Nation Awaits Court Decision on Obama “Clean Power Plan”
The nation awaits a decision from the U.S. court of appeals for the District of Columbia circuit in the case West Virginia v. Environmental Protection Agency — a lawsuit filed by 27 states and hundreds of companies and industry groups against the Obama administration’s “Clean Power Plan.” The court heard seven hours of oral arguments from both sides on September 27.
A report on the case in the New York Times noted that the Obama administration launched its Clean Air Plan after Congress refused to pass the emissions controls it asked for, falling back on amendments to the Clean Air Act passed in 1970.
The Times quoted D.C. appeals court judge Brett Kavanaugh, who expressed a mixed take on the Obama Clean Air Plan, agreeing with its objectives but not its methodology of bypassing Congress. “The policy is laudable,” said Kavanaugh. “The earth is warming. Humans are contributing. I understand the international impact and the problem of the commons. The pope’s involved. And I understand the frustration with Congress.” But, he continued: “If Congress does this, they can account for the people who lose their jobs. If we do this, we can’t.”
“It’s not just a technicality. It’s rooted in the separation of powers,” Kavanaugh was quoted as saying by the Washington Post. “Congress should be making the big policy decisions.”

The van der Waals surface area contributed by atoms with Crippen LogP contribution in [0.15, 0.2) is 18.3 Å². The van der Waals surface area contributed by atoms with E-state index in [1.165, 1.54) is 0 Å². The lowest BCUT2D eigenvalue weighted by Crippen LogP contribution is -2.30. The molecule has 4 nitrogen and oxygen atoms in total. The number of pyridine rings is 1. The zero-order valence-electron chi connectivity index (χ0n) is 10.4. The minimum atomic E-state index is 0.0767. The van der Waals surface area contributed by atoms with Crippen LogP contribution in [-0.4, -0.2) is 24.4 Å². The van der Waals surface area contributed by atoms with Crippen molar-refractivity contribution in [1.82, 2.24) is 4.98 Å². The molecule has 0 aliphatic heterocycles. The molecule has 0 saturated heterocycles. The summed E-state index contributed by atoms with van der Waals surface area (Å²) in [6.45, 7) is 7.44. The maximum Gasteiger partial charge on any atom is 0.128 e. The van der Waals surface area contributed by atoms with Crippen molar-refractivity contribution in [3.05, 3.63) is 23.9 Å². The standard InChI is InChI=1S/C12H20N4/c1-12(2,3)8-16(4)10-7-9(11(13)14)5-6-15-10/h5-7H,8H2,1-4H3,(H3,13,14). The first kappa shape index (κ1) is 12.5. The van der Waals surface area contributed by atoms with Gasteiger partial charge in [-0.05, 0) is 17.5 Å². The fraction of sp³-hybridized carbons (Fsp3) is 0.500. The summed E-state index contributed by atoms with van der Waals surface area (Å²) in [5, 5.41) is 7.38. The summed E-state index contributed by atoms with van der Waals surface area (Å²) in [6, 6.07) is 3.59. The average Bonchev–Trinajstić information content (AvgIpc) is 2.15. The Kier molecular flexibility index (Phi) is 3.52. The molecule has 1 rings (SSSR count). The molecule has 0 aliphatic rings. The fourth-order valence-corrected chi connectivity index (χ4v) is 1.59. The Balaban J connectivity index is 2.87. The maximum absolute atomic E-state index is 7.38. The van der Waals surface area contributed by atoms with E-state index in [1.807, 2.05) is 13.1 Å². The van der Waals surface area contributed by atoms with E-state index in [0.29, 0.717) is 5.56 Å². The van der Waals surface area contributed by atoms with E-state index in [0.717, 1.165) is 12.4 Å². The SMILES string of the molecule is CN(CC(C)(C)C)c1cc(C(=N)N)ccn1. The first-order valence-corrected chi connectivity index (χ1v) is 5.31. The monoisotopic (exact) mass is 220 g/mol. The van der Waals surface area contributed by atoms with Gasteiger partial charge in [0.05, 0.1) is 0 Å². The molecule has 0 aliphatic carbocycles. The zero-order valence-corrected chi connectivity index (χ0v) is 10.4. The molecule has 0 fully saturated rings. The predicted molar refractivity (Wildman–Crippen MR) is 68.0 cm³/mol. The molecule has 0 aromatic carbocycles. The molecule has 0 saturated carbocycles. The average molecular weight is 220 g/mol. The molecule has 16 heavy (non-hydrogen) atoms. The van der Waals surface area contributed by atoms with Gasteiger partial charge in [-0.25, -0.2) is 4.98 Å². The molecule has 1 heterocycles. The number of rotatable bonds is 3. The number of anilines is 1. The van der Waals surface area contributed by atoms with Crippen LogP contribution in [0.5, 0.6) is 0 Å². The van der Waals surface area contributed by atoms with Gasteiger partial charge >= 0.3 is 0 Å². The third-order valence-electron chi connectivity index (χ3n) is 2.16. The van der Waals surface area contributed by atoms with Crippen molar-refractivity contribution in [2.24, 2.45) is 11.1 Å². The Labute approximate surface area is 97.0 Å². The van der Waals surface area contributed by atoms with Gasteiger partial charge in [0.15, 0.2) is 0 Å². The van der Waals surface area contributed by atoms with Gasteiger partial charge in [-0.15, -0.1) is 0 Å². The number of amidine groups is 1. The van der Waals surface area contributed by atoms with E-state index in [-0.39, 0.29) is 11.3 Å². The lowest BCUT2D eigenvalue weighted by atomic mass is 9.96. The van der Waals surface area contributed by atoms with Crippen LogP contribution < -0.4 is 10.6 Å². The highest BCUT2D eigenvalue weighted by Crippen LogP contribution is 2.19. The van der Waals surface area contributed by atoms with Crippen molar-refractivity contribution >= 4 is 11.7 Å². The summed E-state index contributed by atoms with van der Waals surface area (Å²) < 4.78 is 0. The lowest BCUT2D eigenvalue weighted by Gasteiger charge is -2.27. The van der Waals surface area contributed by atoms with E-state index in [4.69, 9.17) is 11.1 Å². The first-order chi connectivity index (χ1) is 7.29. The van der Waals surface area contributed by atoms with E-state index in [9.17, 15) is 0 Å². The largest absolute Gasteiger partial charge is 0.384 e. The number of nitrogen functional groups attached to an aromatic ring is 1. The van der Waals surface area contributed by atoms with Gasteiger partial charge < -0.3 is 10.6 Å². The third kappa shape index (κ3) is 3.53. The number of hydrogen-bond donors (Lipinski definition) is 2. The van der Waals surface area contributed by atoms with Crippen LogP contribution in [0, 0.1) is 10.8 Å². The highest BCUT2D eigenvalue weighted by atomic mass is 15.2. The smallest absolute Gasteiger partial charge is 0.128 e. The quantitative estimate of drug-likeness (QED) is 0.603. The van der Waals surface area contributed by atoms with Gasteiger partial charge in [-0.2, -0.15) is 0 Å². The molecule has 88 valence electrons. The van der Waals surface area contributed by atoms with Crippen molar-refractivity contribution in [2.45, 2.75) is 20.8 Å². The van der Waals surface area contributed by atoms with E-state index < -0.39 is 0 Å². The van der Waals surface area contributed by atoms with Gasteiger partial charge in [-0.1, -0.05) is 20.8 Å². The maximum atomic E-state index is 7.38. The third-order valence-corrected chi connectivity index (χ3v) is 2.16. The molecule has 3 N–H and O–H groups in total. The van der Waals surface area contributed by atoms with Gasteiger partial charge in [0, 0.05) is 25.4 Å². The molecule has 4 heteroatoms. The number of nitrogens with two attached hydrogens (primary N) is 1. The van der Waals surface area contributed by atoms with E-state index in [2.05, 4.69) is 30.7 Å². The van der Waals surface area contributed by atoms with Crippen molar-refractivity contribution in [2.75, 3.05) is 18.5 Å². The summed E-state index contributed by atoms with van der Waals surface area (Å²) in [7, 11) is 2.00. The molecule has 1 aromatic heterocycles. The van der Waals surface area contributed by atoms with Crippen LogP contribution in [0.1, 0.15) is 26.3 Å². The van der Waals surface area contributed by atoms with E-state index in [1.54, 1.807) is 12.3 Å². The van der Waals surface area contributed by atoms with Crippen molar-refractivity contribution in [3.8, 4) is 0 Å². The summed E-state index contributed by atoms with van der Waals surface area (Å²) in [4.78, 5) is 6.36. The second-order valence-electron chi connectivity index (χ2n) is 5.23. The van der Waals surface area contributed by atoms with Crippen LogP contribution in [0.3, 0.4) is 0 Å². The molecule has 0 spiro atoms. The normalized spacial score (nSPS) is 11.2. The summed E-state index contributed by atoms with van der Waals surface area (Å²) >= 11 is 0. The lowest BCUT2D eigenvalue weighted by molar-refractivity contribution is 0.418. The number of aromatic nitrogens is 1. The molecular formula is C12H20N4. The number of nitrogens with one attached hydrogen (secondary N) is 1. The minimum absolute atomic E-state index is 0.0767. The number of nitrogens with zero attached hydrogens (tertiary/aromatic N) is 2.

Among those testifying against the administration’s plan was Laurence Tribe, a respected professor of constitutional law at Harvard Law School who once taught Obama. Veterans in the decades-long battle against the establishment of a constitutional convention will recall that Tribe has long been an ally in that fight. He once said convening a convention would amount to “putting the whole Constitution up for grabs.”
“This action by the EPA is impermissible,” Tribe told the court.
Tribe charged that the EPA is inappropriately stepping in where Congress has failed to act on climate change and by so doing, has created fundamental concerns about overreach by the executive branch. “There’s a reason 27 states are on the petitioners’ side and 19 are on the other,” Tribe maintained.
A report in Britain’s Guardian newspaper quoted Thomas Donohue, president of the U.S. Chamber of Commerce, who said the EPA plan was a “power grab” that will “drive up electricity costs for businesses, consumers and families, impose tens of billions in annual compliance costs, and reduce our nation’s global competitiveness — without any significant reduction in global greenhouse gas emissions.”
The arguments presented against the administration’s “Clean Power Plan” at the court session were based mostly on constitutional grounds and on the power grab by the EPA in areas where Congress refused to act. While these arguments were quite valid, the matter of whether of not so-called greenhouse gas emissions actually have any impact on global warming was not discussed. If it had been, a good case might have been made that global warming, if it is occurring at all, is a natural meteorological phenomenon that is not attributable to human activity.
In analyzing the likely outcome of the court’s decision on the case, the Times writer noted that the 10-judge panel’s makeup of six judges appointed by Democratic presidents and four by Republicans suggests an advantage for the Obama administration, because even a five to five tie would allow the regulation to stand.
In that event, an appeal to the Supreme Court by the plaintiffs would almost certainly occur. The D.C. court is expected to decide the case by late February, but if the case is appealed to the Supreme Court, it is likely to continue into 2018.